Governance.com: Democracy in the Information Age
Advances in information technology are transforming democratic governance. Power over information has become decentralized, fostering new types of community and different roles for government. This volume—developed by the Visions of Governance in the 21st Century program at the Kennedy School of Government—explores the ways in which the information revolution is changing our institutions of governance. Contributors examine the impact of technology on our basic institutions and processes of governance, including representation, community, politics, bureaucracy, and sovereignty. Their essays illuminate many of the promises and challenges of twenty-first century government. The contributors (all from Harvard unless otherwise indicated) include Joseph S. Nye Jr., Arthur Isak Applbaum, Dennis Thompson, William A. Galston (University of Maryland), L. Jean Camp, Pippa Norris, Anna Greenberg, Elaine Ciulla Kamarck, David C. King, Jane Fountain, Jerry Mechling, and Robert O. Keohane (Duke University).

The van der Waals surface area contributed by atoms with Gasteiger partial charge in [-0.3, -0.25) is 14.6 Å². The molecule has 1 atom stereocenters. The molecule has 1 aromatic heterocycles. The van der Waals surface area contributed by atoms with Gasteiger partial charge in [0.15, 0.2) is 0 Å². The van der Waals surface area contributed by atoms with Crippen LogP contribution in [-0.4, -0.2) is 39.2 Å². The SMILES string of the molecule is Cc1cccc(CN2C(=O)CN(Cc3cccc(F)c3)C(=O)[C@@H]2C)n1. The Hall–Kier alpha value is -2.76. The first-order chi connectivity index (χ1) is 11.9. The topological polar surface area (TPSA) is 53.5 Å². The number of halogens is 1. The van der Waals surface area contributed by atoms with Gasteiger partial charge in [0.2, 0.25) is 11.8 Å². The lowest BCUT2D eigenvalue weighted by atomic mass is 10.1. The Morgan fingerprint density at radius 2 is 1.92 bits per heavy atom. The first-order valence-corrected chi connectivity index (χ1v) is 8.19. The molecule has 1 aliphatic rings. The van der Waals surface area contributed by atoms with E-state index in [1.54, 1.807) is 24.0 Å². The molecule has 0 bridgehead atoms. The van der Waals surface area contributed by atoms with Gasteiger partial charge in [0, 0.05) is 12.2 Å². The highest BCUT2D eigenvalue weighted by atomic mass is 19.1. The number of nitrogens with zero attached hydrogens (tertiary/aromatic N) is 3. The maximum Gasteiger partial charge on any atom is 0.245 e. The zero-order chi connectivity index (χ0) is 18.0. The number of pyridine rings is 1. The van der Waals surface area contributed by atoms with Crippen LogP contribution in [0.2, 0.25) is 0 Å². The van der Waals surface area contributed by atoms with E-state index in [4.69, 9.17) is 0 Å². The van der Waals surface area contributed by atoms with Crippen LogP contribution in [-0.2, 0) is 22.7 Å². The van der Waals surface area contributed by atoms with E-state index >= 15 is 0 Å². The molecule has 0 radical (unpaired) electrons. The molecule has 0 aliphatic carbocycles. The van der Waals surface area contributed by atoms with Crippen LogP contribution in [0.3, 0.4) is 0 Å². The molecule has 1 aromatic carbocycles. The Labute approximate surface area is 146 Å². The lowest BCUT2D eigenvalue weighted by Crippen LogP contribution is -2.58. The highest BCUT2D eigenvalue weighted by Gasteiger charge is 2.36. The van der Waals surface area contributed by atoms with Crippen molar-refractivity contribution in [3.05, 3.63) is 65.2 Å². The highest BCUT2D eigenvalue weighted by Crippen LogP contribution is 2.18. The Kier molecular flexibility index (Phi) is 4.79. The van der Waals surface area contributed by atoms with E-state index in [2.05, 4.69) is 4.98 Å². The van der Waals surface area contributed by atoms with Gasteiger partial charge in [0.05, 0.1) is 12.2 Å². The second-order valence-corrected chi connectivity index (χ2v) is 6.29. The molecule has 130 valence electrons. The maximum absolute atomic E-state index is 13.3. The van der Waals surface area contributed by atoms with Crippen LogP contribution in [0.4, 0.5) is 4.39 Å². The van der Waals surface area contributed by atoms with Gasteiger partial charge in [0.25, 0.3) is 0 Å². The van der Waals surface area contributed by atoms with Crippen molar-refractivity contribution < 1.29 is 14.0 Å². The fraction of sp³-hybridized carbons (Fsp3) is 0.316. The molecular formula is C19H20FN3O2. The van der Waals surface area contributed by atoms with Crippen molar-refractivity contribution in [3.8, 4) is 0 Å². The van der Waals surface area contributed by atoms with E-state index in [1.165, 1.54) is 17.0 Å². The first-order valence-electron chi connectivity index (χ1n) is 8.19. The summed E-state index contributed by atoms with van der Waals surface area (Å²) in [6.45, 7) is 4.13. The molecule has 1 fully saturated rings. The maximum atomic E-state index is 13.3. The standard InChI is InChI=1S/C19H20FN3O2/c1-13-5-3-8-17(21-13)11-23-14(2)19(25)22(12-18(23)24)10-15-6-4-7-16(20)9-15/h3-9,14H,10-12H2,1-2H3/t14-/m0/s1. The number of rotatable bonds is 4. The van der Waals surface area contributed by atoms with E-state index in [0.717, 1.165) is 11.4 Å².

Failure in the Cybermarketplace of Ideas
James Madison on Cyberdemocracy
The Impact of the Internet on Civic Life An Early Assessment
Revolution What Revolution? The Internet and US Elections 19922000
Political Campaigning on the Internet Business as Usual?
Catching Voters in the Web
Toward a Theory of Federal Bureaucracy for the TwentyFirst Century
Information Age Governance Just the Start of Something Big?
Power and Interdependence in the Information Age